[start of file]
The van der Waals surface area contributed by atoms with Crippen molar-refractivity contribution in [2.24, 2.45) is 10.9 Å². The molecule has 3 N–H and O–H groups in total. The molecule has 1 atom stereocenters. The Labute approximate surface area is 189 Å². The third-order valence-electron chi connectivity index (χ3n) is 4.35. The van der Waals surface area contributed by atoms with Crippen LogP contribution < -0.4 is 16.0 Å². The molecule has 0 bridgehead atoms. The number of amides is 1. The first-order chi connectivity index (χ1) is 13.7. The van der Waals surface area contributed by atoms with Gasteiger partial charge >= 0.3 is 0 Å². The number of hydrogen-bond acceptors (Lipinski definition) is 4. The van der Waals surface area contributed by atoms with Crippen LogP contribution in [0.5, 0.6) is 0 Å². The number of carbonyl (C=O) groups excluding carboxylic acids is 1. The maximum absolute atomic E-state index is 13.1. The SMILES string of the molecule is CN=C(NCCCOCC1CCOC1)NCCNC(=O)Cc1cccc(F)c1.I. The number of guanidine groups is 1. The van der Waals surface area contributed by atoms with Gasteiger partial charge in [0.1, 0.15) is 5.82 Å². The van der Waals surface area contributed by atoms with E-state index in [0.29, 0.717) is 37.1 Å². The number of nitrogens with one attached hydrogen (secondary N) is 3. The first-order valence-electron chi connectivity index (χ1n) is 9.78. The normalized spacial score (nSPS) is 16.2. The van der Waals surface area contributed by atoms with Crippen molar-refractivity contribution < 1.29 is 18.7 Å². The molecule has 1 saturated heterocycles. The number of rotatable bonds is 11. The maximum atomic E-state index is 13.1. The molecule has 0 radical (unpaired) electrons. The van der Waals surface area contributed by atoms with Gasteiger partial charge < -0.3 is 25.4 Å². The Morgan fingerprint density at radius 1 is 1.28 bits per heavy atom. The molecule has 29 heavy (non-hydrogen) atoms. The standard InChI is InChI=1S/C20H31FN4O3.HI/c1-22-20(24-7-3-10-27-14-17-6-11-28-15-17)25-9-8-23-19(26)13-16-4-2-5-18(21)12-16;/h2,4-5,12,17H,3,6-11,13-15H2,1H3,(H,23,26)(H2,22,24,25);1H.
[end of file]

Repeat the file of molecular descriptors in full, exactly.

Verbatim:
The van der Waals surface area contributed by atoms with Crippen molar-refractivity contribution in [2.24, 2.45) is 10.9 Å². The molecule has 3 N–H and O–H groups in total. The molecule has 1 atom stereocenters. The Labute approximate surface area is 189 Å². The third-order valence-electron chi connectivity index (χ3n) is 4.35. The van der Waals surface area contributed by atoms with Crippen LogP contribution < -0.4 is 16.0 Å². The molecule has 0 bridgehead atoms. The number of amides is 1. The first-order chi connectivity index (χ1) is 13.7. The van der Waals surface area contributed by atoms with Gasteiger partial charge >= 0.3 is 0 Å². The number of hydrogen-bond acceptors (Lipinski definition) is 4. The van der Waals surface area contributed by atoms with Crippen LogP contribution in [0.5, 0.6) is 0 Å². The number of carbonyl (C=O) groups excluding carboxylic acids is 1. The maximum absolute atomic E-state index is 13.1. The SMILES string of the molecule is CN=C(NCCCOCC1CCOC1)NCCNC(=O)Cc1cccc(F)c1.I. The number of guanidine groups is 1. The van der Waals surface area contributed by atoms with Gasteiger partial charge in [0.1, 0.15) is 5.82 Å². The van der Waals surface area contributed by atoms with E-state index in [0.29, 0.717) is 37.1 Å². The number of nitrogens with one attached hydrogen (secondary N) is 3. The first-order valence-electron chi connectivity index (χ1n) is 9.78. The normalized spacial score (nSPS) is 16.2. The van der Waals surface area contributed by atoms with Crippen molar-refractivity contribution < 1.29 is 18.7 Å². The molecule has 1 saturated heterocycles. The number of rotatable bonds is 11. The maximum atomic E-state index is 13.1. The molecule has 0 radical (unpaired) electrons. The van der Waals surface area contributed by atoms with Gasteiger partial charge < -0.3 is 25.4 Å². The Morgan fingerprint density at radius 1 is 1.28 bits per heavy atom. The molecule has 29 heavy (non-hydrogen) atoms. The standard InChI is InChI=1S/C20H31FN4O3.HI/c1-22-20(24-7-3-10-27-14-17-6-11-28-15-17)25-9-8-23-19(26)13-16-4-2-5-18(21)12-16;/h2,4-5,12,17H,3,6-11,13-15H2,1H3,(H,23,26)(H2,22,24,25);1H.